Source: NYT (6/19/16)
Hong Kong Bookseller Finds Associates Challenging His Account of Detention
By MICHAEL FORSYTHE
HONG KONG — Adopting the mantle of a whistle-blower rarely comes without consequences. Edward J. Snowden is in exile in Russia for leaking secrets of the National Security Agency. Michael Winston, who gained fame for exposing Countrywide Financial’s mortgage policies, spent years battling lawsuits. Now, in Hong Kong, it is Lam Wing-kee’s turn to feel the heat.
Many people in Hong Kong consider Mr. Lam a hero. His dramatic recounting on Thursday of his apprehension by the Chinese police, his forced confession and months of detention for committing an act that is not a crime in his native Hong Kong — selling politically sensitive books filled with gossip and speculation about China’s leaders — led thousands of people to come out on the streets on Saturday to show their support for him.
But people close to him, including his former colleagues and a woman who says she is his girlfriend, are now making public rebuttals about what he said, in accounts published by Sing Tao Daily, a pro-Beijing newspaper. In the case of the girlfriend — identified only by her surname, Hu — the criticism is stinging.
Ms. Hu, 37, interviewed by Sing Tao in mainland China, said Mr. Lam had deceived her into mailing banned books to customers in the mainland, which she said she had not known was a crime. She also said in the interview, which was published on Sunday, that “cursed Lam is not a man” and that, contrary to what he had told the news media, the Chinese authorities did not deny him legal representation.
On Saturday, the same newspaper published interviews with two of the other detained booksellers, Lui Por and Cheung Chi-ping, who both disputed Mr. Lam’s claim that televised confessions from this year in which they tearfully admitted to illegal book sales in China had been scripted by the mainland police. Mr. Cheung was quoted by the paper as saying, “I had no idea that Lam Wing-kee was such a dishonest person.”
Their comments followed similar rebuttals by another of Mr. Lam’s former colleagues, Lee Bo. Mr. Lee is arguably the most famous of the booksellers, because it was his disappearance from a Hong Kong neighborhood in late December that brought the story of the missing booksellers to a global audience. On Friday, Mr. Lee again reiterated that he had, contrary to what Mr. Lam had said, voluntarily traveled to the mainland to help the police there with a case.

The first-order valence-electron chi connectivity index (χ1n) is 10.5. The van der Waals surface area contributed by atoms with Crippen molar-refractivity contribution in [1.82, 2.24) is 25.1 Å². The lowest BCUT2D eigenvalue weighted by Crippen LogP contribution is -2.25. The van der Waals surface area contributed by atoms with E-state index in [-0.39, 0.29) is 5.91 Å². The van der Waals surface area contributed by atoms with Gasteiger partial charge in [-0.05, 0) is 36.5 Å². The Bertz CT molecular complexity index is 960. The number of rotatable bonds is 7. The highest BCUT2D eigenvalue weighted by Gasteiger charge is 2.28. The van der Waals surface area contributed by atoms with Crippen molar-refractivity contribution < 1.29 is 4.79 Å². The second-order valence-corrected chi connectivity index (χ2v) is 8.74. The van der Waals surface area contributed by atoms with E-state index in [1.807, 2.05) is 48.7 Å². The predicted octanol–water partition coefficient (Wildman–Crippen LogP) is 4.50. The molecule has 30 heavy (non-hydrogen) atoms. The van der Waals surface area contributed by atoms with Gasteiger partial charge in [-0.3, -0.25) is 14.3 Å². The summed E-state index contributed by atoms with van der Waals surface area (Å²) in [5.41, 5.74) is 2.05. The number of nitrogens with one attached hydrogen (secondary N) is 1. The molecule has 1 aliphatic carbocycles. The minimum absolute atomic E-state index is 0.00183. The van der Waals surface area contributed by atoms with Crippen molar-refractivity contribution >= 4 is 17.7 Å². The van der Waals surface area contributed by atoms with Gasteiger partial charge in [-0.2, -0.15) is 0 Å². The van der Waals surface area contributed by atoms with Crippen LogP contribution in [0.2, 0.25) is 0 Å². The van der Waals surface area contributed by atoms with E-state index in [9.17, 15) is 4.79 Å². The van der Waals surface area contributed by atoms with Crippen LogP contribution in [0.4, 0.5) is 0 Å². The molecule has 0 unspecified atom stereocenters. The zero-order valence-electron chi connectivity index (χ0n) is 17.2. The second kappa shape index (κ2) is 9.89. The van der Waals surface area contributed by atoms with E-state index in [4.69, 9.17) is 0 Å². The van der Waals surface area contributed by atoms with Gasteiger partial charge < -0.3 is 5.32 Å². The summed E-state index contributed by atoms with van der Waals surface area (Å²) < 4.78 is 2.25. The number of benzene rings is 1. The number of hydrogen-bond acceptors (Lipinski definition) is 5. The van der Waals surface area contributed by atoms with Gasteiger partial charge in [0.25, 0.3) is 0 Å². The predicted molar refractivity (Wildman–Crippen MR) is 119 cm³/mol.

A fifth person connected with the Hong Kong bookseller saga, Gui Minhai, was plucked from his seaside condo in Thailand. He remains in mainland police custody and has not commented on Mr. Lam’s statements.
Albert Ho, a Hong Kong lawyer and pro-democracy lawmaker, represented Mr. Snowden during his time in Hong Kong in 2013. On Thursday afternoon, his secretary received notice that Mr. Lam had called him and wanted to meet.
Mr. Lam had been planning to head back to the mainland under an agreement with the Chinese police but suddenly decided to go public with an account of his time in custody.
Mr. Ho does not, at present, serve as Mr. Lam’s lawyer, but it was in a conference room near Mr. Ho’s office in the legislative building that Mr. Lam gave his news conference.
Hong Kong, despite having returned to Chinese sovereignty in 1997, operates under a separate legal system and does not have an extradition agreement with the mainland.
Mr. Ho said the reaction of Mr. Lam’s girlfriend and former colleagues was “as expected” because of the tremendous pressure that, he said, the Chinese police place on their relatives. The public nature of Mr. Lam’s revelations — before more than 80 journalists — contrasted sharply with the highly controlled, terse statements given to a pro-Beijing newspaper, Mr. Ho said by telephone.
“The other people, they looked timid, they look shy in appearing before reporters — they only gave their version to certain very selective, biased media,” Mr. Ho said. “I think common sense will tell the Hong Kong people which version is true.”